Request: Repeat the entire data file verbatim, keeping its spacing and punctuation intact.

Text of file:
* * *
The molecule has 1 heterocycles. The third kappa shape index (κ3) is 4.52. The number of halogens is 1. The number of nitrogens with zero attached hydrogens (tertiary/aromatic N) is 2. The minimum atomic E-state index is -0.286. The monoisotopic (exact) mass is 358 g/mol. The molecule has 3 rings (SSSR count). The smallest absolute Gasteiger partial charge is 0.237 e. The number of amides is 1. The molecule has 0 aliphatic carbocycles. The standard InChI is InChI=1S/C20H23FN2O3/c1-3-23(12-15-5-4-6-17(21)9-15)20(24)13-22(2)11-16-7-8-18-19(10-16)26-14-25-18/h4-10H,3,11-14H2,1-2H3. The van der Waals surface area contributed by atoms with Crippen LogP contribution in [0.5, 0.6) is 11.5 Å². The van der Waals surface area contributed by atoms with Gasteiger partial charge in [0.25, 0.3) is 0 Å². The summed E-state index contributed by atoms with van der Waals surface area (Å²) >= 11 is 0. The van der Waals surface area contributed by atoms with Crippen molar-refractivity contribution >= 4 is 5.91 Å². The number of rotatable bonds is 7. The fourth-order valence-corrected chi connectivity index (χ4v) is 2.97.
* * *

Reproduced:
The molecule has 1 heterocycles. The third kappa shape index (κ3) is 4.52. The number of halogens is 1. The number of nitrogens with zero attached hydrogens (tertiary/aromatic N) is 2. The minimum atomic E-state index is -0.286. The monoisotopic (exact) mass is 358 g/mol. The molecule has 3 rings (SSSR count). The smallest absolute Gasteiger partial charge is 0.237 e. The number of amides is 1. The molecule has 0 aliphatic carbocycles. The standard InChI is InChI=1S/C20H23FN2O3/c1-3-23(12-15-5-4-6-17(21)9-15)20(24)13-22(2)11-16-7-8-18-19(10-16)26-14-25-18/h4-10H,3,11-14H2,1-2H3. The van der Waals surface area contributed by atoms with Crippen LogP contribution in [0.5, 0.6) is 11.5 Å². The van der Waals surface area contributed by atoms with Gasteiger partial charge in [0.25, 0.3) is 0 Å². The summed E-state index contributed by atoms with van der Waals surface area (Å²) >= 11 is 0. The van der Waals surface area contributed by atoms with Crippen molar-refractivity contribution >= 4 is 5.91 Å². The number of rotatable bonds is 7. The fourth-order valence-corrected chi connectivity index (χ4v) is 2.97.